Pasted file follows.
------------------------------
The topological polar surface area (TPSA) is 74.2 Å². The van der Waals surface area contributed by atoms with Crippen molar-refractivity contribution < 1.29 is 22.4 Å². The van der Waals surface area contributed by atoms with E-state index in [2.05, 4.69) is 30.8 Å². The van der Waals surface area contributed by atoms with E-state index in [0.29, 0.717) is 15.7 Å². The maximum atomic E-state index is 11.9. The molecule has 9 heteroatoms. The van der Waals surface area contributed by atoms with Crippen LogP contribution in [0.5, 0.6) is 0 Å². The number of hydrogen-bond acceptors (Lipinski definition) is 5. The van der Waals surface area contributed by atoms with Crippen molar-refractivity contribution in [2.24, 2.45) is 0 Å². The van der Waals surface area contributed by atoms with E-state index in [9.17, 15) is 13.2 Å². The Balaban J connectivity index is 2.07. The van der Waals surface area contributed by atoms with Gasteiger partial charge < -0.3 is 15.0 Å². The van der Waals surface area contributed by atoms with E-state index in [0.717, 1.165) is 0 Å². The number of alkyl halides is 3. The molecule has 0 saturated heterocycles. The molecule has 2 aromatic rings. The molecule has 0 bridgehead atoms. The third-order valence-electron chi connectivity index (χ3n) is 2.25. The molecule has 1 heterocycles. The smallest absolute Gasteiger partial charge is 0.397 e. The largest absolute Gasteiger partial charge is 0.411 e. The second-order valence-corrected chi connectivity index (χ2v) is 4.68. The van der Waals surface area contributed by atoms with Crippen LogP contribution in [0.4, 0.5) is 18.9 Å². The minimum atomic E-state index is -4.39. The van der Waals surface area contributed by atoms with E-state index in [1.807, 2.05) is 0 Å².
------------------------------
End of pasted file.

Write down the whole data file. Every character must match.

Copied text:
The topological polar surface area (TPSA) is 74.2 Å². The van der Waals surface area contributed by atoms with Crippen molar-refractivity contribution < 1.29 is 22.4 Å². The van der Waals surface area contributed by atoms with E-state index in [2.05, 4.69) is 30.8 Å². The van der Waals surface area contributed by atoms with E-state index in [0.29, 0.717) is 15.7 Å². The maximum atomic E-state index is 11.9. The molecule has 9 heteroatoms. The van der Waals surface area contributed by atoms with Crippen LogP contribution in [0.5, 0.6) is 0 Å². The number of hydrogen-bond acceptors (Lipinski definition) is 5. The van der Waals surface area contributed by atoms with Crippen molar-refractivity contribution in [2.24, 2.45) is 0 Å². The van der Waals surface area contributed by atoms with E-state index in [9.17, 15) is 13.2 Å². The Balaban J connectivity index is 2.07. The van der Waals surface area contributed by atoms with Gasteiger partial charge < -0.3 is 15.0 Å². The van der Waals surface area contributed by atoms with E-state index in [0.717, 1.165) is 0 Å². The number of alkyl halides is 3. The molecule has 0 saturated heterocycles. The molecule has 2 aromatic rings. The molecule has 0 bridgehead atoms. The third-order valence-electron chi connectivity index (χ3n) is 2.25. The molecule has 1 heterocycles. The smallest absolute Gasteiger partial charge is 0.397 e. The largest absolute Gasteiger partial charge is 0.411 e. The second-order valence-corrected chi connectivity index (χ2v) is 4.68. The van der Waals surface area contributed by atoms with Crippen LogP contribution in [0.4, 0.5) is 18.9 Å². The minimum atomic E-state index is -4.39. The van der Waals surface area contributed by atoms with E-state index in [1.807, 2.05) is 0 Å².